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Improving participatory resilience assessment by cross-fertilizing the Resilience Alliance and Transition Movement approaches

My M Sellberg, Stockholm Resilience Centre, Stockholm University
Sara T Borgström, Stockholm Resilience Centre, Stockholm University; Department of Sustainable Development, Environmental Science and Engineering, Royal Institute of Technology (KTH)
Albert V Norström, Stockholm Resilience Centre, Stockholm University
Garry D Peterson, Stockholm Resilience Centre, Stockholm University


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The concept of resilience is currently being widely promoted and applied by environmental and development organizations. However, their application of resilience often lacks theoretical backing and evaluation. This paper presents a novel cross-fertilization of two commonly used approaches for applying resilience thinking: the grassroots movement of Transition Towns and the Resilience Alliance’s Resilience Assessment. We compared these approaches through a text analysis of their key handbooks and combined them in a series of participatory workshops with a local partner active in the Transition Movement. Our results demonstrate that despite sharing a number of key features, these two approaches have complementary strengths and weaknesses. Strengths of the Transition Movement include its motivating overarching narrative of the need to transform in response to global sustainability challenges, as well as practical tools promoting learning and participation. The Resilience Assessment’s conceptual framework and structured process generated context-specific understanding of resilience, but provided little guidance on navigating transformation processes. Combining the Resilience Assessment’s theory on complex systems with the Transition Movement’s methods for learning also generated synergies in fostering complexity thinking. Based on these findings, we believe that integrating strengths from both approaches could be widely useful for practitioners seeking to apply resilience for sustainable development. Our study also highlights that methods for assessing resilience can be improved by combining insights from science and practice.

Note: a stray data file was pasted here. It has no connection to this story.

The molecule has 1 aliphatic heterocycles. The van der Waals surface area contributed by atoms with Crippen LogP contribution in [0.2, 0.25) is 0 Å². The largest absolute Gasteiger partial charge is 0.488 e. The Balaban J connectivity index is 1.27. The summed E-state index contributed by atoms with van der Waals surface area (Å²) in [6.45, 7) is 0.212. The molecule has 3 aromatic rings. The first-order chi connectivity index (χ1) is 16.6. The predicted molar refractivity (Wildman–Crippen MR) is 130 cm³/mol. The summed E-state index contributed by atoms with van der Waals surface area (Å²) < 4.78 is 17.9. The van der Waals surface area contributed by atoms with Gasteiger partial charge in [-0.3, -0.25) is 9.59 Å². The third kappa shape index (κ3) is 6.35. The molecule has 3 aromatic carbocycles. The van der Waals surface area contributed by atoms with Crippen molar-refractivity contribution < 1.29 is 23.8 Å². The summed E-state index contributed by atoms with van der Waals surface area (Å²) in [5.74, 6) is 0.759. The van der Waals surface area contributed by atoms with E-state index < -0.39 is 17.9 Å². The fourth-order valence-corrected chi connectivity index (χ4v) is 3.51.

Key words

sustainability science; sustainable development; transdisciplinary research; transformation; Transition Towns

Copyright © 2017 by the author(s). Published here under license by The Resilience Alliance. This article is under a Creative Commons Attribution-NonCommercial 4.0 International License. You may share and adapt the work for noncommercial purposes provided the original author and source are credited, you indicate whether any changes were made, and you include a link to the license.

Ecology and Society. ISSN: 1708-3087